As to what happens at the gatherings themselves, I noticed a bit of drinking, of course, but also a lot of drawing (of very dirty pictures), and a lot of discussion about art and comics. There were several artists drawing away in a few different sketchbooks, as well as some friendly catching up amongst friends. “In the typical jam,” says Cheese, “people bring sketchbooks. Since I’m the host, I’ll bring three or four, and the style we’ve been running with is the style of the old Zap Comics underground comics, which is Artist 1 does the first panel, Artist 2 does the second panel, Artist 3 does the third panel, and so forth. That’s really how we’ve been doing it for ten years. We also do exquisite corpses, this month we have a jam wall which is a big sheet of paper that everybody’s been drawing on, that’s been a real success, I might bring that into the regular jams.” It really is a flurry of activity, but with all that’s going on, it’s also a very relaxed environment. It is a bar, after all. Also, it isn’t all lifers like Cheese and Darryl Ayo. Artist Ken Lee, who once worked as a caricature artist in amusement parks and on the sidewalks of New York’s Times Square (he drew a caricature of me while we talked), reports that he’s been coming to the jams “off and on for about a year,” while Vanessa Satone tells me that the Tenth Anniversary Jam is actually her first time attending one, and that she heard about the Jams from Ayo. "We’re always trying to expand the membership here," he explains. "We’ve got a good core number of people, but we could always use more. It would be the first Thursday of any given month. It’s a free event, and there’s a lot of people who are into comics either professionally or as fans in NY, so I want to encourage them to come in.”
Cartoonist Joe Meyer, who like Ayo has been coming to the jams since “soon after they started,” feels that this type of meet-up is more than just casual socializing, though. This is actually something a cartoonist needs. “I think it’s important,” Meyer earnestly relates. “Cartooning is such a solitary activity. You’re by yourself drawing at a desk, you’re off in your own little world. It’s not so much getting together and drawing, although that’s part of it. Out of this the anthologies have come along, and the friendships, and that’s awesome. It’s the social aspect. Because the cartoonist can get isolated and solitary. You don’t get good by being a social person, so this is an opportunity to meet people of your ilk and commiserate, relax. Let your hair down, drink something, and not worry about…we all come here, we’re not worried about “oh god, did I draw this guy’s arm correctly, did I spell something wrong?” We’re having a drink, we’re shooting the shit, just hanging out. I think it’s healthy for any cartoonist to get out there and socialize.” Cheese concurs: “Indy comics, and even mainstream comics, it’s a really solitary pursuit. If you’re a true cartoonist, you’re writing and drawing your own stuff, and you’re just alone all the time. It’s really misanthropic. But if you get a bunch of misanthropes into a room together and get a couple of beers into them, it’s really a lot of fun,” he intones with a smile.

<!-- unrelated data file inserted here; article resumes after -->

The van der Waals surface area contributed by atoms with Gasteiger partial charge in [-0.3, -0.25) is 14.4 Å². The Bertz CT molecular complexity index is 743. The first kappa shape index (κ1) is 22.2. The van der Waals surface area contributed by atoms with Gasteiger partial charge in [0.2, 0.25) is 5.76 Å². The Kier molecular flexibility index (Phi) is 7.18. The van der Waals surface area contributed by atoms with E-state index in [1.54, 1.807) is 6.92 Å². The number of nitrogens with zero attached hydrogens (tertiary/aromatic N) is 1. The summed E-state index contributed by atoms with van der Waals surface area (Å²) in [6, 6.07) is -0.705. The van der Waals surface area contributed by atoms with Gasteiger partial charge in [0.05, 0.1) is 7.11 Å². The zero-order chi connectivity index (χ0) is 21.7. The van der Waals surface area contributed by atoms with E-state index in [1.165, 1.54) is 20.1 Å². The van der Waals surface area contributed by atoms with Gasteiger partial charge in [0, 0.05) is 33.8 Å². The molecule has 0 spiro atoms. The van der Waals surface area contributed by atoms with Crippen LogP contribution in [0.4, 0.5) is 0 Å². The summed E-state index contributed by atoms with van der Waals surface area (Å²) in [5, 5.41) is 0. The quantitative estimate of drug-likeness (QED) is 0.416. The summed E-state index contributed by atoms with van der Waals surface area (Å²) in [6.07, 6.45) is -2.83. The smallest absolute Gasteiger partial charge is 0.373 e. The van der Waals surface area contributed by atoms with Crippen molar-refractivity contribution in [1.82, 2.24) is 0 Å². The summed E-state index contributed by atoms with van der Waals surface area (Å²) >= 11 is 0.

The House of Twelve group is, of course, planning for the future. “We do the continuing series on Comixology,” reports Cheese, “and I have some plans for a webcomic, and we have a new print book coming out at SPX. It’s a collection of some of the Comixology stuff. It’s 28 pages, it’s full color, and it’s 4 bucks, limited edition. I’m only printing 100 of them. That’s what we have right now. We’ll have more stuff down the road in a couple of months. If you want to order a copy of the House of Twelve anthology, visit houseoftwelve.com. “There’s a PayPal button on almost every page.” Or for more information about the group, Cheese uses social media to get the word out. “There’s a Facebook page. We have a couple hundred fans through that. I update my personal page, and my Twitter account. We have a Tumblr now. We got 1100 hits last week. That’s the extent of my social media experience. I advertise the jams a couple of weeks before they happen, and we hang out.”
Just as we went to press with this article and the interview on the next page, Indy Hunter 5 Ohhh! learned that Darryl Ayo earned a nomination for the Ignatz Award for his story "Ghosts," which was published in House of 12. We at The Outhouse congratulate Ayo.
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About the Author - Royal Nonesuch
As Senior Media Correspondent (which may be a made-up title), Royal Nonesuch tends to spearhead a lot of film and television content on The Outhouse. He's still a very active participant in the comic book section of the site, though. Nonesuch writes reviews of film, television, and comics, and conducts interviews for the site as well. You can reach out to him on Twitter or with Email.
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